The letter was written at a time when thousands of French Jews were fleeing to the south to escape persecution by the Nazi occupiers of northern France; it was written after the Vichy government had promulgated anti-Semitic laws which led, within months, to the rounding-up of tens of thousands of Jews and their deaths in concentration camps. Defenders of Cousteau have pointed out in recent days that his sentiments were widely shared in the France of that period: that the letter says more about France in 1941 than it says about Cousteau.

Maybe. It does, however, cast a powerful beam of light on one submerged wreck - Vichy France - that Cousteau preferred in later life to leave unexplored. The world's favourite Frenchman often claimed that he had served in the Resistance and that his Legion d'Honneur had been awarded for his wartime activities. It was, but for wartime activities on behalf of Vichy, spying on the Italians in 1941. The rest of the war Cousteau, although nominally still a naval officer, spent launching his own career, using his collaborationist brother's connections to acquire the materials he needed to perfect a revolutionary method of diving and to acquire raw film.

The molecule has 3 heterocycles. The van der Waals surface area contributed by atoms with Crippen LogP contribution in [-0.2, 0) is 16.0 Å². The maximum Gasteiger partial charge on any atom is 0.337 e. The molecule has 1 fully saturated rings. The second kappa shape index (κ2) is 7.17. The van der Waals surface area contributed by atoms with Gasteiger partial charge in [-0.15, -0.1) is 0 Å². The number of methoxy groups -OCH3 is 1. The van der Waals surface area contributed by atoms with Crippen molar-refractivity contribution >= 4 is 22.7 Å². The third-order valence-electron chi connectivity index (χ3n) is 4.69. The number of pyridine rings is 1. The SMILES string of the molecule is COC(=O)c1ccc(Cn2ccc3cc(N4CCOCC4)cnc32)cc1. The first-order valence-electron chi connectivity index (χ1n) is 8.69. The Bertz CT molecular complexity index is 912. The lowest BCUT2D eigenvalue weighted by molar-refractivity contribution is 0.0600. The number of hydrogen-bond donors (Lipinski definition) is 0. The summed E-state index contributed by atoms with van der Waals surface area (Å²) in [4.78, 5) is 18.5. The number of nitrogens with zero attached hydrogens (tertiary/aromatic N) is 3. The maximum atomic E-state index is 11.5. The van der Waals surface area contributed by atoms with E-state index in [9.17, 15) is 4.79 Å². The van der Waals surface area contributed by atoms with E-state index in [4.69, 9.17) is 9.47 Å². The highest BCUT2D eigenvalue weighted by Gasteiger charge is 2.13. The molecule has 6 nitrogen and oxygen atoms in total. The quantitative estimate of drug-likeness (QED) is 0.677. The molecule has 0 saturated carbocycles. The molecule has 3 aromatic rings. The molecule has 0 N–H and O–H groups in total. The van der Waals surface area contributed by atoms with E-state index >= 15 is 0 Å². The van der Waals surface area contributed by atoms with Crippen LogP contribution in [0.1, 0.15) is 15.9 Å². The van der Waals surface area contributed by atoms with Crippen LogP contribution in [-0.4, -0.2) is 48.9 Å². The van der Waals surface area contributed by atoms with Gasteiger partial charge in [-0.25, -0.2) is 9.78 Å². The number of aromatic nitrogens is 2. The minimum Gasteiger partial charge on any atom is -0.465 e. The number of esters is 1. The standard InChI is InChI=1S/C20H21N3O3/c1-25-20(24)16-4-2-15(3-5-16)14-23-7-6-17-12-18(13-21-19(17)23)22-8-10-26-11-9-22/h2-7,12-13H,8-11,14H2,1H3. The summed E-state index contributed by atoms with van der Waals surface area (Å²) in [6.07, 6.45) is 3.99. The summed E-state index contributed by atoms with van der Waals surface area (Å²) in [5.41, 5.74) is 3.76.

His first work - Par Dix-Huit Metres de Fond (Eighteen Metres Beneath the Waves) - was given its premiere in 1943 by a German association, Internationaler Kultur Film, before an audience of German officers and Vichy officials at the Theatre de Chaillot in Paris (contrary to his later reputation as a conservationist, the film was about underwater hunting and fishing, Cousteau's obsession at the time).

All of these facts, save the revelation of the anti-Semitic letter, were first revealed in 1993 in an excellent biography of Cousteau - by no means entirely negative - written by one of the best French investigative biographers, Bernard Violet. His book produced new evidence to back up earlier allegations that the Cousteau team had - under pressure from Hollywood to produce neat, anthropomorphic story lines - mistreated, and even accidentally killed, some of the sea creatures that his television series transformed into international celebrities.

It also explored some of Cousteau's less known activities, including his work for, and subsidies from, international companies which "le Commandant" simultaneously attacked as "the biggest polluters on the planet".

So what remains of Cousteau's reputation? Was it just a question of 20,000 lies under the sea?